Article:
nep-fle New Economics Papers
on Financial Literacy and Education
Issue of 2020‒04‒13
six papers chosen by

  1. Financial inclusion in Nigeria: determinants, challenges and achievements By Ozili, Peterson K
  2. Financial Inclusion and Extreme Poverty in the MENA Region: A Gap Analysis Approach By Emara, Noha; Moheildin, Mahmoud
  3. Financial Inclusion and Economic Growth: The Role of Governance in Selected MENA Countries By Emara, Noha; El Said, Ayah
  4. Determinants of inter-regional financial inclusion heterogeneities in the Philippines By Burguillos, Je-Al; Cassimon, Danny
  5. Low-Income Consumers and Payment Choice By Oz Shy
  6. Inequality and Gender Inclusion: Minimum ICT Policy Thresholds for Promoting Female Employment in Sub-Saharan Africa By Simplice A. Asongu; Nicholas M. Odhiambo

  1. By: Ozili, Peterson K
    Abstract: This article analyse several indicators of financial inclusion in Nigeria. The findings reveal that people with at least a secondary education and unemployed people had higher levels of debit card ownership, higher levels of account ownership of any type, and higher levels of account ownership in a financial institution. Also, people with at least a secondary education had higher levels of borrowings from a bank or another type of financial institution, and had lower levels of savings at a financial institution. On the other hand, savings using a savings club or persons outside the family decreased among females, poor people and among people with a primary education or less. Furthermore, there were fewer credit card ownership by unemployed people while credit card ownership increased among employed people, the richest people and among people with at least a secondary education. Also, borrowings from family or friends decreased for most categories in 2014 and 2017. Finally, the econometric estimation shows that borrowings and savings outside financial institutions (using family, friends or saving clubs) significantly contributed to economic growth than borrowing and savings through financial institutions. The findings have implications.
    Keywords: financial inclusion, access to finance, financial exclusion, development, economic growth, poverty reduction, Nigeria, digital finance, cashless policy, financial education, financial literacy, Africa, robo advisor, regulatory sandbox
    JEL: G20 G21 G28 O31 O43 O55
    Date: 2020–03
  2. By: Emara, Noha; Moheildin, Mahmoud
    Abstract: Eradicating extreme poverty remains one of the most significant and challenging Sustainable Development Goals (SDGs) in the Middle East and North African (MENA) region. The latest World Bank statistics from 2018 show that extreme poverty in MENA increased from 2.6% to 5% between 2013 and 2015. MENA ranks third among developing regions for extreme poverty, and fell short of halving extreme poverty by 2015 – the target established by the United Nations’ Millennium Development Goals, the precursor to the SDGs. Using system General Method of Moments dynamic panel estimation methodology on annual data for 11 MENA countries and 23 emerging markets (EMs) over the period 1990 – 2017, this study begins by estimating the impact of financial inclusion – using measures of access and usage – on the eradication of extreme poverty by 2030, the first goal of the SDGs. The results of the study indicate that, on one hand, financial access measures have a positive, statistically significant impact on reducing extreme poverty for the full sample as well as the MENA region. On the other hand, financial usage measures are only statistically significant in reducing extreme poverty for the full sample, but not for the MENA region. The second part of the study employs a gap analysis against four poverty targets—0%, 1.5%, 3%, and 5%—and shows that no MENA country and few EM countries will be able to close the extreme poverty gap and reach the target of 0% by 2030 by depending solely on improvements in financial access. These targets are based on the two benchmarks set by the World Bank and the UN, with intermediaries to capture error and give a fuller picture of what is possible. However, if improvements in financial inclusion alone can bring every EM and MENA country except Djibouti and Romania to bring the most accessible target of reducing global extreme poverty to no more than 5% by 2030. Policy considerations can be directed towards developing and promoting the infrastructure needed for the widespread delivery and usage of financial services, especially for the MENA and EM countries lagging behind the extreme poverty target. Special attention should be paid to the support of digital financial inclusion for its ability to help individuals cope with shocks without reducing consumption. Delivery and usage of financial technology is predicted to magnify the impact of financial inclusion on poverty reduction both directly – as shown in this paper – and indirectly – through channels related to other SDGs. Additionally, governments in the MENA region must take data quality and availability more seriously if they expect to reverse the acceleration of extreme poverty in the digital age.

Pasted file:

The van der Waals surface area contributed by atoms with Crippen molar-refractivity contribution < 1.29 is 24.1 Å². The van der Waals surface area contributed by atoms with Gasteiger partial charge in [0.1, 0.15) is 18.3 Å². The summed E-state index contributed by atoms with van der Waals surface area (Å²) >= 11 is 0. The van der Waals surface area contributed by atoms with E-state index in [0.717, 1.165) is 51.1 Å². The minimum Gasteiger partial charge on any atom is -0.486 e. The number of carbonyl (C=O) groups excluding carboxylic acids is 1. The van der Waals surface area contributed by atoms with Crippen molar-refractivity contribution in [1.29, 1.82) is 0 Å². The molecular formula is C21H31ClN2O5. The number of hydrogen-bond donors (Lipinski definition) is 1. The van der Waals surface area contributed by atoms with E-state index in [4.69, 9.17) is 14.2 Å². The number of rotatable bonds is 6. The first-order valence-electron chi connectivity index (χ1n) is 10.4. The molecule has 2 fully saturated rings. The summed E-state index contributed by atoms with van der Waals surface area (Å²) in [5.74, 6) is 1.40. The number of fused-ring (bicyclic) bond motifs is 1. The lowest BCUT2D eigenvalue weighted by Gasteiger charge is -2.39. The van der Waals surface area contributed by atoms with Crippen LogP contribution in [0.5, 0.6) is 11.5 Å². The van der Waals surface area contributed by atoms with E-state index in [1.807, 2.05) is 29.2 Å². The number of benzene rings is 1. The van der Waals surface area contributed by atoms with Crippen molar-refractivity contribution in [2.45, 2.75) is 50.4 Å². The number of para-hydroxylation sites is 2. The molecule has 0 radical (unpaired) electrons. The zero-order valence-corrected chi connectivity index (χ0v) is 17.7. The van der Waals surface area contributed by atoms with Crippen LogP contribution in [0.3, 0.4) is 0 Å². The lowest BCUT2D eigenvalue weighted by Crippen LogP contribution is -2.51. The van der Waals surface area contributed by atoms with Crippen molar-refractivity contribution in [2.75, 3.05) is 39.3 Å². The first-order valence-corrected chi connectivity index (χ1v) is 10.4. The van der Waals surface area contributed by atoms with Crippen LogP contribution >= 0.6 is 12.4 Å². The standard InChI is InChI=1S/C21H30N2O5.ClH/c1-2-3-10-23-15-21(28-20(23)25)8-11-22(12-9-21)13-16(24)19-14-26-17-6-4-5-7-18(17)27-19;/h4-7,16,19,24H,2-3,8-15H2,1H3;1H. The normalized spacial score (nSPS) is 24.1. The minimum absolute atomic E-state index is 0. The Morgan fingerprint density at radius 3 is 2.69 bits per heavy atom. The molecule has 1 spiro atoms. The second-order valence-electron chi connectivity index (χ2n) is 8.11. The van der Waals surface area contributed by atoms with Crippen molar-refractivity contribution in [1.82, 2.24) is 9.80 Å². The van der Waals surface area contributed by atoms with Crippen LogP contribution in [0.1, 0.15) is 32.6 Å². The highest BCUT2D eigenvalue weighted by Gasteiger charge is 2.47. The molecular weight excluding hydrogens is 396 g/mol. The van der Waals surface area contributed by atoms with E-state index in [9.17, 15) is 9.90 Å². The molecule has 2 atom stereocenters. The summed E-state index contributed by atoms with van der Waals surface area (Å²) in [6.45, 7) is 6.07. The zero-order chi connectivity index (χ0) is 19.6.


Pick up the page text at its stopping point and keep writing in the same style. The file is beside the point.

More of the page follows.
Keywords: Financial Inclusion; Extreme Poverty; MENA Region SDGs; Gap Approach
    JEL: C23 G21 O43
    Date: 2020–03–15
  3. By: Emara, Noha; El Said, Ayah